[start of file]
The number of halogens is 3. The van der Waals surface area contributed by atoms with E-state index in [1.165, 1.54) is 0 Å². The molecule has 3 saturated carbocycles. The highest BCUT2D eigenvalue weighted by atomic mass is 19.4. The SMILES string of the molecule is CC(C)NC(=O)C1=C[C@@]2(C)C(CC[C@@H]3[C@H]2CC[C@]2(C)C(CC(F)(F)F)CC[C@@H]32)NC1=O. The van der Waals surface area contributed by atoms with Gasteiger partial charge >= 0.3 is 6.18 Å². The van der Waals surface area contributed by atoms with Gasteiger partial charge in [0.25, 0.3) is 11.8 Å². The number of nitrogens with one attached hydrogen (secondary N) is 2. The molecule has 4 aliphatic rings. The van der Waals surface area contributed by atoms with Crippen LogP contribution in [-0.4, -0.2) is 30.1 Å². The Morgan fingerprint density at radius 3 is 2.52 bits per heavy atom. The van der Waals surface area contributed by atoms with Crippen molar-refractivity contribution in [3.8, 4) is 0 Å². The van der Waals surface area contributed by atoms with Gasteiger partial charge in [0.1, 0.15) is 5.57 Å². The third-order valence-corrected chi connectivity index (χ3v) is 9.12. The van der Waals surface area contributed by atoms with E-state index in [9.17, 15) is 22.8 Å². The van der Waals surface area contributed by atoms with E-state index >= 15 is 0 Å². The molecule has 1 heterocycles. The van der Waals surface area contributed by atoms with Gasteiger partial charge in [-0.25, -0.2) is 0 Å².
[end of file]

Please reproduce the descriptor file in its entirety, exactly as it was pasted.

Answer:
The number of halogens is 3. The van der Waals surface area contributed by atoms with E-state index in [1.165, 1.54) is 0 Å². The molecule has 3 saturated carbocycles. The highest BCUT2D eigenvalue weighted by atomic mass is 19.4. The SMILES string of the molecule is CC(C)NC(=O)C1=C[C@@]2(C)C(CC[C@@H]3[C@H]2CC[C@]2(C)C(CC(F)(F)F)CC[C@@H]32)NC1=O. The van der Waals surface area contributed by atoms with Gasteiger partial charge >= 0.3 is 6.18 Å². The van der Waals surface area contributed by atoms with Gasteiger partial charge in [0.25, 0.3) is 11.8 Å². The number of nitrogens with one attached hydrogen (secondary N) is 2. The molecule has 4 aliphatic rings. The van der Waals surface area contributed by atoms with Crippen LogP contribution in [-0.4, -0.2) is 30.1 Å². The Morgan fingerprint density at radius 3 is 2.52 bits per heavy atom. The van der Waals surface area contributed by atoms with Crippen molar-refractivity contribution in [3.8, 4) is 0 Å². The van der Waals surface area contributed by atoms with Gasteiger partial charge in [0.1, 0.15) is 5.57 Å². The third-order valence-corrected chi connectivity index (χ3v) is 9.12. The van der Waals surface area contributed by atoms with E-state index in [9.17, 15) is 22.8 Å². The van der Waals surface area contributed by atoms with E-state index >= 15 is 0 Å². The molecule has 1 heterocycles. The van der Waals surface area contributed by atoms with Gasteiger partial charge in [-0.25, -0.2) is 0 Å².